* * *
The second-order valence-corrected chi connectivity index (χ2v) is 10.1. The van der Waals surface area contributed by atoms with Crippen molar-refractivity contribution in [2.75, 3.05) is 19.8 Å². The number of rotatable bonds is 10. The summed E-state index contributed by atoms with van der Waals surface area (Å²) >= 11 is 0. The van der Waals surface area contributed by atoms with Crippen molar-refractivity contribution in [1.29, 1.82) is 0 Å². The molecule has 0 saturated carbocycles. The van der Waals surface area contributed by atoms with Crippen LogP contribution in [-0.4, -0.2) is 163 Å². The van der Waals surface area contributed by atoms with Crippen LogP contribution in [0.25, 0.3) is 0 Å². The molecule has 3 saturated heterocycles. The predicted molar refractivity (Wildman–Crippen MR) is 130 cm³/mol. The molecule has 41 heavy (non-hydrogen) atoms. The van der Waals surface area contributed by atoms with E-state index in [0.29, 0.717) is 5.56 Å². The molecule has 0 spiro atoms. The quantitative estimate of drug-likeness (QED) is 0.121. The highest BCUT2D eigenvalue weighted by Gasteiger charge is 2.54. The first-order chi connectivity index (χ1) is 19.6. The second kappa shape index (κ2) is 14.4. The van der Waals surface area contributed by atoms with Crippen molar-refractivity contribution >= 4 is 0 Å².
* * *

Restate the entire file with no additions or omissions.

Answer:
The second-order valence-corrected chi connectivity index (χ2v) is 10.1. The van der Waals surface area contributed by atoms with Crippen molar-refractivity contribution in [2.75, 3.05) is 19.8 Å². The number of rotatable bonds is 10. The summed E-state index contributed by atoms with van der Waals surface area (Å²) >= 11 is 0. The van der Waals surface area contributed by atoms with Crippen molar-refractivity contribution in [1.29, 1.82) is 0 Å². The molecule has 0 saturated carbocycles. The van der Waals surface area contributed by atoms with Crippen LogP contribution in [-0.4, -0.2) is 163 Å². The van der Waals surface area contributed by atoms with Crippen LogP contribution in [0.25, 0.3) is 0 Å². The molecule has 3 saturated heterocycles. The predicted molar refractivity (Wildman–Crippen MR) is 130 cm³/mol. The molecule has 41 heavy (non-hydrogen) atoms. The van der Waals surface area contributed by atoms with E-state index in [0.29, 0.717) is 5.56 Å². The molecule has 0 spiro atoms. The quantitative estimate of drug-likeness (QED) is 0.121. The highest BCUT2D eigenvalue weighted by Gasteiger charge is 2.54. The first-order chi connectivity index (χ1) is 19.6. The second kappa shape index (κ2) is 14.4. The van der Waals surface area contributed by atoms with Crippen molar-refractivity contribution >= 4 is 0 Å².